The biggest challenge to cramming as many activities as possible into a small window of time is actually being able to enjoy everything on the itinerary. On our recent three-day visit to the Traverse City, Mich., area, we were faced with this situation as we wanted to experience as much of the Sleeping Bear Dunes National Lakeshore as possible, while also visiting other attractions along the Leelanau Peninsula. So in our attempt to experience the beauty of Sleeping Bear Dunes National Lakeshore in just a few hours, we followed this Sleeping Bear Dunes three-hour guide.
First, a little background on Sleeping Bear Dunes National Lakeshore. The dunes sit high above Lake Michigan, some as high as 460 feet in places. Glaciers carved out the lakes, and as the ice melted the sediment left from the carved bedrock was slowly blown to the eastern shore of the lake from the westerly winds, creating the still-shifting dunes.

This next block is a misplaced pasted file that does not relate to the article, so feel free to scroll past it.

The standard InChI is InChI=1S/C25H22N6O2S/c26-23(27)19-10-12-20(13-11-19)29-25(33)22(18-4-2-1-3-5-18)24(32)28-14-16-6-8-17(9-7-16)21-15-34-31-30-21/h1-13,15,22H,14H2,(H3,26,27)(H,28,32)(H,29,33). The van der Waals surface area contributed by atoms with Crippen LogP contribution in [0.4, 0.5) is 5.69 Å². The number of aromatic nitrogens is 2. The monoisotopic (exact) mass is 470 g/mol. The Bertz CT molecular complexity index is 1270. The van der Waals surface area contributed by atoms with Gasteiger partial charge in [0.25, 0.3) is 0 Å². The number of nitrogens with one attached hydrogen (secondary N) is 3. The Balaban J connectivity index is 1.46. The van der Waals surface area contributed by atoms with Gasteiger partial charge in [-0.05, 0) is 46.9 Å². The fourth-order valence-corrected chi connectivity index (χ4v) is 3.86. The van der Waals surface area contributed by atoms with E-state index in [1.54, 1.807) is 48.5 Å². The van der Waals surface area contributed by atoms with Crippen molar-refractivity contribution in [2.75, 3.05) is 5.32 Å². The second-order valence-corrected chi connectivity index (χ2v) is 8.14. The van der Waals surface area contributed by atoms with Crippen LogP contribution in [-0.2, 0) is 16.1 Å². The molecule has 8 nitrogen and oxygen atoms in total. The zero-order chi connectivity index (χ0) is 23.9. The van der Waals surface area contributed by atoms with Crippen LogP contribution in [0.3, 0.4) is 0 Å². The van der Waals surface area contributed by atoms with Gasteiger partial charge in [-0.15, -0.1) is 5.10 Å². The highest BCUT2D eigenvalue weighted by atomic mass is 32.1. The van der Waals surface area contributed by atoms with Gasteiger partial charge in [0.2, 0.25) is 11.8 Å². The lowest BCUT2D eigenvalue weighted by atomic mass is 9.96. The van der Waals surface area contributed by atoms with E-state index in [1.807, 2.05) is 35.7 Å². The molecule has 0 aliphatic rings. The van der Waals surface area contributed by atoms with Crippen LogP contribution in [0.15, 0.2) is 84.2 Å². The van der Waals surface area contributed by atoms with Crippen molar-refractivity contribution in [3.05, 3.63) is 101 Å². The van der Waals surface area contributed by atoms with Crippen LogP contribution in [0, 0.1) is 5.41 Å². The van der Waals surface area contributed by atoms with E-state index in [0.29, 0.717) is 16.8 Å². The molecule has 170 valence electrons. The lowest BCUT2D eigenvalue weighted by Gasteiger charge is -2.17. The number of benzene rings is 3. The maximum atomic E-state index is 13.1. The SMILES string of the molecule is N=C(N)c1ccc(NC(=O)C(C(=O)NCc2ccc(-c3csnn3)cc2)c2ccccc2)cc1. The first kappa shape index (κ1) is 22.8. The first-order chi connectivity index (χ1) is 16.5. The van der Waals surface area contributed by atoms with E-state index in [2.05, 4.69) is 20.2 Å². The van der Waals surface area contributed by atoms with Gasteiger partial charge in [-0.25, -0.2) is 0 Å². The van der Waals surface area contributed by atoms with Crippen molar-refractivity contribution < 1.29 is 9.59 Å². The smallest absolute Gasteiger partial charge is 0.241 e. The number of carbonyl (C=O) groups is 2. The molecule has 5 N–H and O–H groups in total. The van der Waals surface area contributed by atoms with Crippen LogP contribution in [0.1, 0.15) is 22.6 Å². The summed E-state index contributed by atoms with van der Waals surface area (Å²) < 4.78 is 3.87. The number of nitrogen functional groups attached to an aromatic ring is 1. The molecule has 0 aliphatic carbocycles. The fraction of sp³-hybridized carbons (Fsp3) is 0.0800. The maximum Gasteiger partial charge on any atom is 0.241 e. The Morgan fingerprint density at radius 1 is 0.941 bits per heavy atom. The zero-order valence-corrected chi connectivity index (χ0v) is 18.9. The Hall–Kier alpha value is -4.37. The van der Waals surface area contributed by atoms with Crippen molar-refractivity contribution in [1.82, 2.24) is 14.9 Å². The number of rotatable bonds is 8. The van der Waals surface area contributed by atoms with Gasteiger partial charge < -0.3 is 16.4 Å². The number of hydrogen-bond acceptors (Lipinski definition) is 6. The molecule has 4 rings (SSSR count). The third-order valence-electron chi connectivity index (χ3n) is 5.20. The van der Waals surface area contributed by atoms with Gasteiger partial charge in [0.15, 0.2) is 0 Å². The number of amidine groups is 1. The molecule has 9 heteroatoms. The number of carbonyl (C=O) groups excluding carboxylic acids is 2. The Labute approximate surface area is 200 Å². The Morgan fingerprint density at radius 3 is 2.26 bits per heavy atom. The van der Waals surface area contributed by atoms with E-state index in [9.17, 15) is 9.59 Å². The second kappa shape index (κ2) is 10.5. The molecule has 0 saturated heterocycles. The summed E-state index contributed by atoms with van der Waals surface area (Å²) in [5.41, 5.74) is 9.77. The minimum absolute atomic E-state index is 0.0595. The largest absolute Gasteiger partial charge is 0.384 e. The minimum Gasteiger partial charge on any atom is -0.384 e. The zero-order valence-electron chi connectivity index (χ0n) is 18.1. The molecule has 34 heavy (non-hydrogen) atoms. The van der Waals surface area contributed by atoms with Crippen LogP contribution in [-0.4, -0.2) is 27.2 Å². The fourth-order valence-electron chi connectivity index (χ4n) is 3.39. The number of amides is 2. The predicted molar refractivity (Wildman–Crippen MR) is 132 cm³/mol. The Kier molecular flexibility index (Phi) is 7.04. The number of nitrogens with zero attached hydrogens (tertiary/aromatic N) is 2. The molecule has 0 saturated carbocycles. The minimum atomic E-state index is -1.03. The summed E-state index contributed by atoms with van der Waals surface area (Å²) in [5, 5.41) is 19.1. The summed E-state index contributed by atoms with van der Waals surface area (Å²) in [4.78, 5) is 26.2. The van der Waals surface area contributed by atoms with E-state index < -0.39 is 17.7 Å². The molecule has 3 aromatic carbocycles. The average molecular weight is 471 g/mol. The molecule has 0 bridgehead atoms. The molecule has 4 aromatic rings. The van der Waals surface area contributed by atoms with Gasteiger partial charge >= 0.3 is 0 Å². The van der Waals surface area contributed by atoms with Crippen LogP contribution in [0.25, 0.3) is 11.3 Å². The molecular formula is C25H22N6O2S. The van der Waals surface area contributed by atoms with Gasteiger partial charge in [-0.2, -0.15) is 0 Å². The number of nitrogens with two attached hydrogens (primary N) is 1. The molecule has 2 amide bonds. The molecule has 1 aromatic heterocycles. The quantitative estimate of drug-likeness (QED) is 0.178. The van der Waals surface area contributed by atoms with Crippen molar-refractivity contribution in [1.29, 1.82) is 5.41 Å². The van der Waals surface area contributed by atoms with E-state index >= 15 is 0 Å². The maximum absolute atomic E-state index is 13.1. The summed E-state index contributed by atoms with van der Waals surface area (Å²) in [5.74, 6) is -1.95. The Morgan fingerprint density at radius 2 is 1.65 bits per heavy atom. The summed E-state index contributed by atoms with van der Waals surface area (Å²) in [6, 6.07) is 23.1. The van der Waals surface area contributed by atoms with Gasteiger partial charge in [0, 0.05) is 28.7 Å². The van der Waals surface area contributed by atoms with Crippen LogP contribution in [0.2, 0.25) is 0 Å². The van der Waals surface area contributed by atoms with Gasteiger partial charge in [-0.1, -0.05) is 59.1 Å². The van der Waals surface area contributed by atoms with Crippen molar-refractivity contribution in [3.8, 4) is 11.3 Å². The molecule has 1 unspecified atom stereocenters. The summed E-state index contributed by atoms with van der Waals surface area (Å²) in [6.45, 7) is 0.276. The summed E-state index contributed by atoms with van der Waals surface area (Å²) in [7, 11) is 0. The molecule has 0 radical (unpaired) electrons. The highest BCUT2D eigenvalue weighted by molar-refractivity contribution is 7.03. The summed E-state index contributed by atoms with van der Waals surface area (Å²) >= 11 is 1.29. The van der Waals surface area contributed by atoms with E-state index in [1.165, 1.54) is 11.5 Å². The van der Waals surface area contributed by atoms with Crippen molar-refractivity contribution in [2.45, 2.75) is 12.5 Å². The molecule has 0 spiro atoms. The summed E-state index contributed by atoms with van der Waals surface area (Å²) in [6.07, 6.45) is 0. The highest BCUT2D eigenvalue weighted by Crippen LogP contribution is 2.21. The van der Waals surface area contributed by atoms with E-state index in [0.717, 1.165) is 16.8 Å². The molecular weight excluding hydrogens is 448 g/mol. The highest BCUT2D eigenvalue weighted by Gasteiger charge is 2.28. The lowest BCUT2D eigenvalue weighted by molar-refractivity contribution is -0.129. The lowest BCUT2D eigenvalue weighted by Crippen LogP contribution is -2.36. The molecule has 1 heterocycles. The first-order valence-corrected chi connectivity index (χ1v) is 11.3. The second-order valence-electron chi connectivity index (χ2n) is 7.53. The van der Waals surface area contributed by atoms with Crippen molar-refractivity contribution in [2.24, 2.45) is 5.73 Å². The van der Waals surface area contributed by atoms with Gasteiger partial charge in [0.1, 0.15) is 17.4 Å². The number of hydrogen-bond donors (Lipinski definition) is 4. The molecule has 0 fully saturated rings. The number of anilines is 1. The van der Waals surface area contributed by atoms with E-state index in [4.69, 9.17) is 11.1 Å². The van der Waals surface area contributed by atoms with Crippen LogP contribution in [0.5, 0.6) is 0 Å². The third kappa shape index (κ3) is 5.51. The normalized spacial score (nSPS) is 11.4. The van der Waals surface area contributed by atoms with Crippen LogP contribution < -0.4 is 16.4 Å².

The name Sleeping Bear Dunes comes from an Anishinaabeck Indian legend. As the story goes, a wildfire in what is now Wisconsin drove a mother bear and her two cubs into the lake to escape. The three bears swam across Lake Michigan until the mother bear finally reached the shore and climbed to the top of the bluff to wait on the two cubs. But the cubs drowned, and today, what is known as “Sleeping Bear” is the dune where she rests overlooking Lake Michigan. Her lost cubs are South and North Manitou islands seen just off Sleeping Bear Dunes.
There are a number of ways to experience Sleeping Bear Dunes National Lakeshore depending on how much energy you feel like expending and how much in nature you feel like being. For us, on a short visit, we didn’t have a lot of time or energy for long hikes. But I did want to get outside a bit while also enjoying the awesome views of Lake Michigan and the surrounding countryside.
We started out at the Philip Hart Visitor Center on M-72 in Empire, just a couple miles southeast of the main entrance to the park. We spent just a few minutes here checking out the exhibits on the geology and history of the park while also paying our park pass admission. We paid $10 for a seven-day pass that admitted everyone in our vehicle into Sleeping Bear Dunes National Lakeshore.